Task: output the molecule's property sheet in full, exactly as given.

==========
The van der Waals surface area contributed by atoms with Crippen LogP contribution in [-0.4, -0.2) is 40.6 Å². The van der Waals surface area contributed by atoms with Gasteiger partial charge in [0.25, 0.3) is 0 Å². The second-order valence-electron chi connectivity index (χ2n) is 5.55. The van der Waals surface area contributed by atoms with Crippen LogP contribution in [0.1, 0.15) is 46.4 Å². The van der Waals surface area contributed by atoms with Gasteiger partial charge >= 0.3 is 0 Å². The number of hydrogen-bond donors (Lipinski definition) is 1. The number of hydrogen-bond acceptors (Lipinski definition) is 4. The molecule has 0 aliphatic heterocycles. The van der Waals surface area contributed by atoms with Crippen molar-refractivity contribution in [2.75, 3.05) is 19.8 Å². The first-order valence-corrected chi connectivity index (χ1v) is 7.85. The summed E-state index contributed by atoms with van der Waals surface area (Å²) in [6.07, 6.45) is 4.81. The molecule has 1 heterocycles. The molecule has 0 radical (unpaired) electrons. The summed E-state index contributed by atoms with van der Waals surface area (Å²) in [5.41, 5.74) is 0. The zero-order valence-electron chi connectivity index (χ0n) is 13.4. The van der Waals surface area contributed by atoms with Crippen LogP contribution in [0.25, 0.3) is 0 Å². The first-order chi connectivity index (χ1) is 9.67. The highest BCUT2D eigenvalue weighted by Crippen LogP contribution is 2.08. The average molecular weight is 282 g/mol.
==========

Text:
The van der Waals surface area contributed by atoms with Crippen LogP contribution in [-0.4, -0.2) is 40.6 Å². The van der Waals surface area contributed by atoms with Gasteiger partial charge in [0.25, 0.3) is 0 Å². The second-order valence-electron chi connectivity index (χ2n) is 5.55. The van der Waals surface area contributed by atoms with Crippen LogP contribution in [0.1, 0.15) is 46.4 Å². The van der Waals surface area contributed by atoms with Gasteiger partial charge >= 0.3 is 0 Å². The number of hydrogen-bond donors (Lipinski definition) is 1. The number of hydrogen-bond acceptors (Lipinski definition) is 4. The molecule has 0 aliphatic heterocycles. The van der Waals surface area contributed by atoms with Crippen molar-refractivity contribution in [2.75, 3.05) is 19.8 Å². The first-order valence-corrected chi connectivity index (χ1v) is 7.85. The summed E-state index contributed by atoms with van der Waals surface area (Å²) in [6.07, 6.45) is 4.81. The molecule has 1 heterocycles. The molecule has 0 radical (unpaired) electrons. The summed E-state index contributed by atoms with van der Waals surface area (Å²) in [5.41, 5.74) is 0. The zero-order valence-electron chi connectivity index (χ0n) is 13.4. The van der Waals surface area contributed by atoms with Crippen LogP contribution in [0.25, 0.3) is 0 Å². The first-order chi connectivity index (χ1) is 9.67. The highest BCUT2D eigenvalue weighted by Crippen LogP contribution is 2.08. The average molecular weight is 282 g/mol.